During World War II, most senior hockey players found themselves in the Armed Services. Rivalry between various "stations" was very keen and much interesting hockey resulted as quite a number of the teams were "stocked" with players from the National Hockey League. These teams dominated the playoff picture until 1944 when an edict from the Department of National Defence removed them from competition.
After that, Senior hockey gradually declined. Instead Intermediate hockey came to the fore with such Leagues as Calgary "Big Six" and the Central Alberta League. These two Leagues were certainly among the better Intermediate leagues in Western Canada throughout the 1950s. The Big Six stopped operation following the 1973-74 season.
In the 1950s, the era of artificial rinks began, which made a profound difference in the approach to hockey. Rather than being a four-month season, hockey became almost a year-round operation. In the early years of this period most rinks were made possible by hard work on the part of the communities. In later years matching grants from governments gave a great impetus to construction with the result that many smaller centres boasted covered rinks.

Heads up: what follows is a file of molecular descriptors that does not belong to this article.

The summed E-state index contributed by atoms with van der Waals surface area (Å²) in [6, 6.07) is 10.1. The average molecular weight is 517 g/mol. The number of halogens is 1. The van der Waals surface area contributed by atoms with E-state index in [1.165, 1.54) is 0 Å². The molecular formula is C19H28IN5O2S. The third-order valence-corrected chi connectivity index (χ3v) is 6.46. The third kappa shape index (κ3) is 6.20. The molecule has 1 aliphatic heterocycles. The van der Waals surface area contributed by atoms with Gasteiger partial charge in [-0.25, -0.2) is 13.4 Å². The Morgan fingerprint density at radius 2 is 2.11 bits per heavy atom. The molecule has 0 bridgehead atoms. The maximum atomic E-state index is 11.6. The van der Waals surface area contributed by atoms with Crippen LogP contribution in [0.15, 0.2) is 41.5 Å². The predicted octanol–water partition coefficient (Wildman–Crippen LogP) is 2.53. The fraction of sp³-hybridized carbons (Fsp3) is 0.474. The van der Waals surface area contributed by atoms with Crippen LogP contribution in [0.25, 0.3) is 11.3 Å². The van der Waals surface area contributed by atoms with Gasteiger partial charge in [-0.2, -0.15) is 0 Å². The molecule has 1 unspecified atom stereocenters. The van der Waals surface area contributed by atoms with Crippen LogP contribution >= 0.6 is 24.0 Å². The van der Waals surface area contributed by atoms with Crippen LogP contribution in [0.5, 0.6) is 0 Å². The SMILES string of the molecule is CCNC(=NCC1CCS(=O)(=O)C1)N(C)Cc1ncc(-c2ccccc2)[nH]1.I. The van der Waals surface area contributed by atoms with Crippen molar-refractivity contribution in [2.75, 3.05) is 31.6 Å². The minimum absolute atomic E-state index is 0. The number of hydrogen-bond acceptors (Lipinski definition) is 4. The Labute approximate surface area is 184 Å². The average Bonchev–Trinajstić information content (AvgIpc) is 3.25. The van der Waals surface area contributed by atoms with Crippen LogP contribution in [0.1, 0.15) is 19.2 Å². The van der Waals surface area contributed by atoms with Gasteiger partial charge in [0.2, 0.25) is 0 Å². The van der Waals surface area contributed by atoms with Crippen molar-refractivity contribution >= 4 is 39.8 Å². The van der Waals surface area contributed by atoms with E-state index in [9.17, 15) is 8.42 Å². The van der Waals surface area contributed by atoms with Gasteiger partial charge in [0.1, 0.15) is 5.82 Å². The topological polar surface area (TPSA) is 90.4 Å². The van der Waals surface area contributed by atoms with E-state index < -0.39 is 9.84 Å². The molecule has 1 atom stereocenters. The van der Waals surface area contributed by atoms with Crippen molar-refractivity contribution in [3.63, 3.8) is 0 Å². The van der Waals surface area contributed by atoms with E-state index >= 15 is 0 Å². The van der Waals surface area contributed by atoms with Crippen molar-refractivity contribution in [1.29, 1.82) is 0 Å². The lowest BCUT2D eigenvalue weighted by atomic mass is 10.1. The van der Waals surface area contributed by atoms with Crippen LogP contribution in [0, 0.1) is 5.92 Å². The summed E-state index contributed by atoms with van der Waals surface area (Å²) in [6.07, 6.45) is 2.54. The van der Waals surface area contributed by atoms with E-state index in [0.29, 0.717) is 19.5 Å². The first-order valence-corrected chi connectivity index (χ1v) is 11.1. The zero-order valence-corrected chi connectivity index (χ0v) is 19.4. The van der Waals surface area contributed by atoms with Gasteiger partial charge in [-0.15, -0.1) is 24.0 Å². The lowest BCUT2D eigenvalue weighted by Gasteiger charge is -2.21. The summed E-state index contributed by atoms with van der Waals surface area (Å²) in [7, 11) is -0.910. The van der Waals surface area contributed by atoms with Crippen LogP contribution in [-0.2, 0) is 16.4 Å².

The frequent reference to teams of Senior, Junior and Intermediate calibre has only been made possible through the development of healthy minor hockey organizations in Alberta throughout the years.
Anyone who attended Annual Meetings of the AAHA throughout the early 1950s would have been struck by the paucity of minor representatives. The meetings were not large gatherings and most of the representatives came from senior, junior and intermediate divisions carrying proxies from minor teams.
The Minor Committee was formed in 1960 allowing minor hockey to become a provincial operation. Annual Meetings became large gatherings with the vast bulk of the attendance coming from minor organizations.